Brooklyn trio Bezoar‘s 2012 debut, Wyt Deth, might have been my favorite album that I never reviewed last year, and needless to say, that’s not a mistake I’m going to make twice. The new songs I’ve heard the three-piece play live have ruled and an alliance with engineer Stephen Conover (whose discography includes Rza and Method Man) is intriguing to say the least. I’m sure whatever Bezoar come out with, the performances from bassist/vocalist Sara Villard, guitarist Tyler Villard and drummer Justin Sherrell will be as hard to pin down as the debut was. It’s a record I’m already looking forward to being challenged by.
Blaak Heat Shujaa, The Edge of an Era
Due out April 9, Blaak Heat Shujaa‘s The Edge of an Era will mark the full-length debut for the ambitious trio (now based in L.A.) on Tee Pee Records following on the heels of the impressive The Storm Generation EP (review here). From the Scott Reeder production to the band’s engaging heavy psych/desert rock blend, this one seems bound to win Blaak Heat Shujaa a lot of new friends, and if the advance EP is anything to go by, The Edge of an Eracould prove to be aptly-titled indeed.
Black Pyramid, Adversarial
No release date yet, but so far as I know, Adversarial, which is Massachusetts doom rockers Black Pyramid‘s third album and first to be fronted by guitarist/vocalist Darryl Shepard, is recorded, mixed and mastered. Song titles include “Swing the Scimitar,” “Onyx and Obsidian,” “Issus,” “Bleed Out” and “Aphelion” (the latter was also released as a limited single in 2012 by Transubstans as a split with Odyssey), and having seen the band live with this lineup, expect no less than a beheading. Also watch for word from the recently announced side-project from Shepard and bassist Dave Gein, The Scimitar.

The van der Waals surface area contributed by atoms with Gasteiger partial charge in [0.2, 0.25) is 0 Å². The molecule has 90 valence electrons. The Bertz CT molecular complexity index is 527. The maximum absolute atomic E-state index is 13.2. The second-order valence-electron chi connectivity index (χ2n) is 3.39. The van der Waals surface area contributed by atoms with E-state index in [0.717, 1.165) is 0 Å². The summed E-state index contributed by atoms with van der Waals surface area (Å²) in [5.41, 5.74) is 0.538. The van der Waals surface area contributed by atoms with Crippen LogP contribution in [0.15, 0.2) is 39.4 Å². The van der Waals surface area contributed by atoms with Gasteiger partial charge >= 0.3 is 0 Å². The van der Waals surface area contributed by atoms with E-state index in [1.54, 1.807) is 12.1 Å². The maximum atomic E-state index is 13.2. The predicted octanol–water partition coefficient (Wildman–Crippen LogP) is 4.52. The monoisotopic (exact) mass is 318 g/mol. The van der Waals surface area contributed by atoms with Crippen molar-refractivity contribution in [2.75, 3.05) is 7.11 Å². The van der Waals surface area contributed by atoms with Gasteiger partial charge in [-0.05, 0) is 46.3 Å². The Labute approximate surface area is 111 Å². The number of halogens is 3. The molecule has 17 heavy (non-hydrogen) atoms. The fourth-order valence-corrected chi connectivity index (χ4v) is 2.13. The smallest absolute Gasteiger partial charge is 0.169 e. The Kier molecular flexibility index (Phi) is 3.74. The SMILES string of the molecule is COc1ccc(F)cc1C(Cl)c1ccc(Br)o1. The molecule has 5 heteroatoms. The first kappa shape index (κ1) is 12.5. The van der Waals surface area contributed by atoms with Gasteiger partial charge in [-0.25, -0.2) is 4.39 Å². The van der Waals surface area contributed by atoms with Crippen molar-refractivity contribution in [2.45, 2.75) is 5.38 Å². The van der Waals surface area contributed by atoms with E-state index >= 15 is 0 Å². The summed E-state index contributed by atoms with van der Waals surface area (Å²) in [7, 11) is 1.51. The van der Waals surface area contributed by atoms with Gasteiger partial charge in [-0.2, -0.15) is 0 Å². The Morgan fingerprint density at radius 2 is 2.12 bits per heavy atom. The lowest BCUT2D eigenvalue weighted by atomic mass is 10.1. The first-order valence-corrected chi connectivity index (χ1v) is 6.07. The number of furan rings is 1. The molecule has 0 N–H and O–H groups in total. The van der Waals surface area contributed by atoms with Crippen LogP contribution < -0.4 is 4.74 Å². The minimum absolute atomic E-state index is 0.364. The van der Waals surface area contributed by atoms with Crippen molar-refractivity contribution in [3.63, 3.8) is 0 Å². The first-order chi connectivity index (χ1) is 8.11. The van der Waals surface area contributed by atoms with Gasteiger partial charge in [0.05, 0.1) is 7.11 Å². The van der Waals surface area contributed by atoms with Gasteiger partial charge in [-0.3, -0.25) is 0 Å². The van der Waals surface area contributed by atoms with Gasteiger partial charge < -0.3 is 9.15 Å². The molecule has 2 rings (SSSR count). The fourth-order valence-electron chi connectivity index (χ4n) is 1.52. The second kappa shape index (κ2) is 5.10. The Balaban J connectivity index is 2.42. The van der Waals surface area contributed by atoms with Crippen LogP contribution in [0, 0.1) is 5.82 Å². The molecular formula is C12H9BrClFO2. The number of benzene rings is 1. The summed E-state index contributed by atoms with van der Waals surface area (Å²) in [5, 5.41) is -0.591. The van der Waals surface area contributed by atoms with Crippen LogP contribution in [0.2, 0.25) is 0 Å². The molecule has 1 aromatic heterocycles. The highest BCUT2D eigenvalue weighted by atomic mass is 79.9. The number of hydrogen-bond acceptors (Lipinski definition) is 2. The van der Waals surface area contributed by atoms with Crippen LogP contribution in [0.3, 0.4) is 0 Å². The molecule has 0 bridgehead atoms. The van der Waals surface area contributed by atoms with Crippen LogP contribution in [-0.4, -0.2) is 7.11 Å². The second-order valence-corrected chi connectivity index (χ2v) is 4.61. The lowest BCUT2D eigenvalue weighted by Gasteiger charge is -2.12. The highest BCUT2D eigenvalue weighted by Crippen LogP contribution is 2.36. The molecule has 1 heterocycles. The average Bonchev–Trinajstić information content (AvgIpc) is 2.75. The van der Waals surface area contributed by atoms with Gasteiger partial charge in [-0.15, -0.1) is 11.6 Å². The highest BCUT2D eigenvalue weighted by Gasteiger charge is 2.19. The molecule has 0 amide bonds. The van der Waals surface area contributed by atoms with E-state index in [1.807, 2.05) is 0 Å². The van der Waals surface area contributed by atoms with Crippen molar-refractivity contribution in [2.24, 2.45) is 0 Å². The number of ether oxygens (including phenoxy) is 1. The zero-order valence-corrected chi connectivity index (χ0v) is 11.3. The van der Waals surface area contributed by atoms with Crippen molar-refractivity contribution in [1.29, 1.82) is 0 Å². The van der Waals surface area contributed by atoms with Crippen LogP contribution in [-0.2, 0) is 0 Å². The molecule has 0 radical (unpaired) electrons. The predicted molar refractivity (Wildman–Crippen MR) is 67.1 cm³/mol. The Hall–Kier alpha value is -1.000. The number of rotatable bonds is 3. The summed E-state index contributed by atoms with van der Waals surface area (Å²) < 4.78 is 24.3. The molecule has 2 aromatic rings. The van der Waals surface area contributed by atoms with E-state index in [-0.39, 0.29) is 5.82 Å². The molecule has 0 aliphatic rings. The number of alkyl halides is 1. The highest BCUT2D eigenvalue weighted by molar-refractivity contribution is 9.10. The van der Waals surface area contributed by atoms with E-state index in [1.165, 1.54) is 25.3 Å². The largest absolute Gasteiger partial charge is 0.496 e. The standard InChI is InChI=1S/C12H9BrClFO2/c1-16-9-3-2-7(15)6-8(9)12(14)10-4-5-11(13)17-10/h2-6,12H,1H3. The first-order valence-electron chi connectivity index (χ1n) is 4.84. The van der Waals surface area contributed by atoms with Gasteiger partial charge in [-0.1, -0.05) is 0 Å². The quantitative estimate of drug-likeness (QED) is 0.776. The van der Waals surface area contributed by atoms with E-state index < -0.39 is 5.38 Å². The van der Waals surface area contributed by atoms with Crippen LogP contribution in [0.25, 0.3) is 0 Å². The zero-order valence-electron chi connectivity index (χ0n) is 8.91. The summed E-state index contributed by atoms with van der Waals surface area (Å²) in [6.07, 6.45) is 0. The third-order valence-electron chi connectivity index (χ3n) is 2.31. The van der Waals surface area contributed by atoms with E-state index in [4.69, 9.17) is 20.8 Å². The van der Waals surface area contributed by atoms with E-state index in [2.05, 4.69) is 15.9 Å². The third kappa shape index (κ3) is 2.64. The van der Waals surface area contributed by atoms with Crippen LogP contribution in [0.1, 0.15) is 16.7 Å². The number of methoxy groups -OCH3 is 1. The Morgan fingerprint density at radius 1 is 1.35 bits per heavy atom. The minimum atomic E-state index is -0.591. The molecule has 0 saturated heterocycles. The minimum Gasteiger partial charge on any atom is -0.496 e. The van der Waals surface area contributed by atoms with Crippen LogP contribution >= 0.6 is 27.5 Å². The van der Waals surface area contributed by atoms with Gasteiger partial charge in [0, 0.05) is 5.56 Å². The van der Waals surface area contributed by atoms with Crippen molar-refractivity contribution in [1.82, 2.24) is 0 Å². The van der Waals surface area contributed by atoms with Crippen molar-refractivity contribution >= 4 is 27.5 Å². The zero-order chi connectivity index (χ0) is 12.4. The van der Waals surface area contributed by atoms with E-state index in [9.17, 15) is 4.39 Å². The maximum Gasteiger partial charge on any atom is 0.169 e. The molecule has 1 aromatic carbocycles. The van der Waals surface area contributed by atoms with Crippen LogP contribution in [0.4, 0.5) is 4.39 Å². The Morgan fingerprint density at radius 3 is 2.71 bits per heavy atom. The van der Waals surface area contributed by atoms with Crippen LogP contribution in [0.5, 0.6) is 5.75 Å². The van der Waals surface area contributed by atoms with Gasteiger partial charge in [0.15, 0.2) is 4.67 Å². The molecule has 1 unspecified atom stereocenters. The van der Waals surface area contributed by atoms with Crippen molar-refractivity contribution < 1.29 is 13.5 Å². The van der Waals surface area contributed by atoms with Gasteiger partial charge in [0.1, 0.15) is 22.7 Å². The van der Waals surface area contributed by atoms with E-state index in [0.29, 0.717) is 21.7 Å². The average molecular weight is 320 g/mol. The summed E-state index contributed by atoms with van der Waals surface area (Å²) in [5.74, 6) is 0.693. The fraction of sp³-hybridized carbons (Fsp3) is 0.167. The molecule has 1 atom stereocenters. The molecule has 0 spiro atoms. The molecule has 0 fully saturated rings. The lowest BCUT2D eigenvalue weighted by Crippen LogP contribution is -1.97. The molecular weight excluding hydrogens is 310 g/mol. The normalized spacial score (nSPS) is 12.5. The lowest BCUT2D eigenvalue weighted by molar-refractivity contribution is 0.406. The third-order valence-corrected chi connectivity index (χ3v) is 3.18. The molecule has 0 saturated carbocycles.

Black Sabbath, 13
There was a bit of a shitstorm this past weekend when the title of Black Sabbath‘s first Ozzy Osbourne-fronted album since 1978 was revealed in a press release. Nonetheless, 13is set for release in June and will feature Brad Wilk of Rage Against the Machine on drums in place of Bill Ward, who last year was engaged in a well-publicized contract dispute with the band. Bummer though that is and as crappy and generic a title as 13 makes — especially this year — let’s not forget that Heaven and Hell‘s The Devil You Know also had a crap title and it was awesome. I’m not sure if I’m willing to stake anticipation on the difference between the vocals of Ronnie James Dio circa 2010 and Ozzy Osbourne in 2013, or Rick Rubin‘s production, but hell, is Geezer Butler playing bass on it? Yes? Well, okay then, I’ll listen. The world can do a lot worse than that and another batch of Tony Iommi riffs, whatever else may be in store.